# How to prove the fundamental equation in the theory of angular momentum $\sum_{l=x,y,z}\langle J_l^2\rangle\le\frac{N(N+2)}{4}$?

How to prove the inequality$$\sum_{l=x,y,z}\langle J_l^2\rangle\le\frac{N(N+2)}{4}$$ where $$J_l = \mathop{\Sigma}_{i=1}^N \frac{1}{2}\sigma_l^{i}$$, and $$\sigma_l^i$$ is pauli matrix acting on the $$i$$th qubit, $$N$$ stands for the number of qubits, and $$\langle\,.\rangle$$ denotes the average over $$N$$ qubits? The $$N$$ qubits may be entangled.

• At the moment your question is ambiguous. Exactly how do you define $J$? You say that it is a "Pauli matrix". But if you have $2$ qubits then I'm assuming you mean $J_x = \frac12 \sigma_x \otimes \sigma_x$. But this can't be correct as it would seem the bound wouldn't grow with $N$ if this is how you define $J$. Can you add some more detail to your question? Apr 16 at 9:44
• Sorry for the ambiguity, I've amended the question. Apr 16 at 10:25
• So to confirm, for two qubits $J_x = \frac12 \sigma_x \otimes I + \frac12 I \otimes \sigma_x$? Apr 16 at 10:31
• Yes, for two qubits, it is so. Apr 16 at 12:55

We can transform the left hand side as follows

\begin{align} \sum_{l=x,y,z}\langle J_l^2\rangle &= \sum_{l=x,y,z}\langle\psi|J_l^2|\psi\rangle \\ &= \langle\psi|\left(\sum_{l=x,y,z}J_l^2\right)|\psi\rangle \\ &= \langle\psi|\left(\sum_{l=x,y,z}\left(\sum_{i=1}^N\frac12\sigma_l^i\right)^2\right)|\psi\rangle \\ &= \langle\psi|\left(\sum_{l=x,y,z}\sum_{i,j=1}^N\frac14\sigma_l^i\sigma_l^j\right)|\psi\rangle \\ &= \frac14\langle\psi|\left(\sum_{l=x,y,z}\left(N + 2\sum_{i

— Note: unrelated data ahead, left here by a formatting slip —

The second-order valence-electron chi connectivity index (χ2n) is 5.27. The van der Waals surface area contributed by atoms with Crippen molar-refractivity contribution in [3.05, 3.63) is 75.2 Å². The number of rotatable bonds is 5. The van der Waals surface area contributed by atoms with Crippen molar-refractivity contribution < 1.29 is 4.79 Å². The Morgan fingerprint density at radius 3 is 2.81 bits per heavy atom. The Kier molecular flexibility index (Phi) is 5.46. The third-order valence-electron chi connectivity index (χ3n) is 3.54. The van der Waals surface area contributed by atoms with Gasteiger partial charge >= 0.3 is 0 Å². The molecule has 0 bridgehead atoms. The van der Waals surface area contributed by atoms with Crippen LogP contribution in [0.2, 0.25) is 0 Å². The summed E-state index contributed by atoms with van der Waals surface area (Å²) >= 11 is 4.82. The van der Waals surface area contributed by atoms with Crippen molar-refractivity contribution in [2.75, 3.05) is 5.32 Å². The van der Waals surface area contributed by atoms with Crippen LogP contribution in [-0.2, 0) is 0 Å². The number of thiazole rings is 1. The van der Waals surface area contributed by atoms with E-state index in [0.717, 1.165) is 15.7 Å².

where $$|\psi\rangle$$ is a possibly entangled state of $$N$$ qubits. We can bound the sum in the last equation from above by exploiting the fact that for any Hermitian operator $$A$$ the real number $$\langle\psi|A|\psi\rangle$$ is less than or equal to the largest eigenvalue of $$A$$, see Rayleigh quotient. Also, the eigenvalues of the operator $$\sigma_x^i\sigma_x^j+\sigma_y^i\sigma_y^j+\sigma_z^i\sigma_z^j$$ are independent of $$i$$ and $$j$$. In the computational basis, the matrix of the operator restricted to qubits $$i$$ and $$j$$ takes the form

$$\sigma_x\otimes\sigma_x+\sigma_y\otimes\sigma_y+\sigma_z\otimes\sigma_z = \begin{bmatrix} 1 & 0 & 0 & 0 \\ 0 & -1 & 2 & 0 \\ 0 & 2 & -1 & 0 \\ 0 & 0 & 0 & 1 \end{bmatrix}.$$

The characteristic polynomial of the center $$2\times 2$$ block is $$(x+1)^2-4=x^2+2x-3$$ so $$\sigma_x^i\sigma_x^j+\sigma_y^i\sigma_y^j+\sigma_z^i\sigma_z^j$$ has eigenvalues $$+1$$ and $$-3$$. Therefore,

\begin{align} \sum_{l=x,y,z}\langle J_l^2\rangle &= \frac{3N}4+\frac12\sum_{i

which completes the proof.